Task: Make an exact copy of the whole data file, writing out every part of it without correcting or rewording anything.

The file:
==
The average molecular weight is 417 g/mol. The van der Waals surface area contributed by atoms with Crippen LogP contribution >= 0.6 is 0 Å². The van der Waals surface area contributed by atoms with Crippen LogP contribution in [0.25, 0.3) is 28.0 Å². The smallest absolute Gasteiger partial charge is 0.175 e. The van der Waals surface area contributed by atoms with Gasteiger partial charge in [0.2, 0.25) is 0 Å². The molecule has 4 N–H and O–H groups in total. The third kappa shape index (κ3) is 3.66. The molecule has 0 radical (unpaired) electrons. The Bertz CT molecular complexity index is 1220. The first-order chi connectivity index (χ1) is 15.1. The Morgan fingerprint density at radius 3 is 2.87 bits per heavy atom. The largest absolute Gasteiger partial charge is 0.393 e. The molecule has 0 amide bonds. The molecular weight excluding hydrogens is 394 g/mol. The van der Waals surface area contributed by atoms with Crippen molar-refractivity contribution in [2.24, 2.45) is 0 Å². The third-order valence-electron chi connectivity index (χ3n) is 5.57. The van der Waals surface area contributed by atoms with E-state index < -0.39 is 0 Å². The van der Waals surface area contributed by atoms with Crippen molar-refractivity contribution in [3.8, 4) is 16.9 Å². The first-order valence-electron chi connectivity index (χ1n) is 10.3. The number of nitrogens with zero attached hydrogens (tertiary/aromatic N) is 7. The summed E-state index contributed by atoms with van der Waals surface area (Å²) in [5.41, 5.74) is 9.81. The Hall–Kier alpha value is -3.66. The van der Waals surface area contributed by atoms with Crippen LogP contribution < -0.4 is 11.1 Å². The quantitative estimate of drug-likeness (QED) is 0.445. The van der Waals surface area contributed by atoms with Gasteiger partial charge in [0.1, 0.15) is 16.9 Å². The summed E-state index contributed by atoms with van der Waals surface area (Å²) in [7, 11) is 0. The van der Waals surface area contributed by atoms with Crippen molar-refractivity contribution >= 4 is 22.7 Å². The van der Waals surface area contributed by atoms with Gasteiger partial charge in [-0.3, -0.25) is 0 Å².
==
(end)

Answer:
The average molecular weight is 417 g/mol. The van der Waals surface area contributed by atoms with Crippen LogP contribution >= 0.6 is 0 Å². The van der Waals surface area contributed by atoms with Crippen LogP contribution in [0.25, 0.3) is 28.0 Å². The smallest absolute Gasteiger partial charge is 0.175 e. The van der Waals surface area contributed by atoms with Gasteiger partial charge in [0.2, 0.25) is 0 Å². The molecule has 4 N–H and O–H groups in total. The third kappa shape index (κ3) is 3.66. The molecule has 0 radical (unpaired) electrons. The Bertz CT molecular complexity index is 1220. The first-order chi connectivity index (χ1) is 15.1. The Morgan fingerprint density at radius 3 is 2.87 bits per heavy atom. The largest absolute Gasteiger partial charge is 0.393 e. The molecule has 0 amide bonds. The molecular weight excluding hydrogens is 394 g/mol. The van der Waals surface area contributed by atoms with Crippen molar-refractivity contribution in [2.24, 2.45) is 0 Å². The third-order valence-electron chi connectivity index (χ3n) is 5.57. The van der Waals surface area contributed by atoms with E-state index < -0.39 is 0 Å². The van der Waals surface area contributed by atoms with Crippen molar-refractivity contribution in [3.8, 4) is 16.9 Å². The first-order valence-electron chi connectivity index (χ1n) is 10.3. The number of nitrogens with zero attached hydrogens (tertiary/aromatic N) is 7. The summed E-state index contributed by atoms with van der Waals surface area (Å²) in [5.41, 5.74) is 9.81. The Hall–Kier alpha value is -3.66. The van der Waals surface area contributed by atoms with Crippen LogP contribution < -0.4 is 11.1 Å². The quantitative estimate of drug-likeness (QED) is 0.445. The van der Waals surface area contributed by atoms with Gasteiger partial charge in [0.1, 0.15) is 16.9 Å². The summed E-state index contributed by atoms with van der Waals surface area (Å²) in [7, 11) is 0. The van der Waals surface area contributed by atoms with Crippen molar-refractivity contribution >= 4 is 22.7 Å². The van der Waals surface area contributed by atoms with Gasteiger partial charge in [-0.3, -0.25) is 0 Å².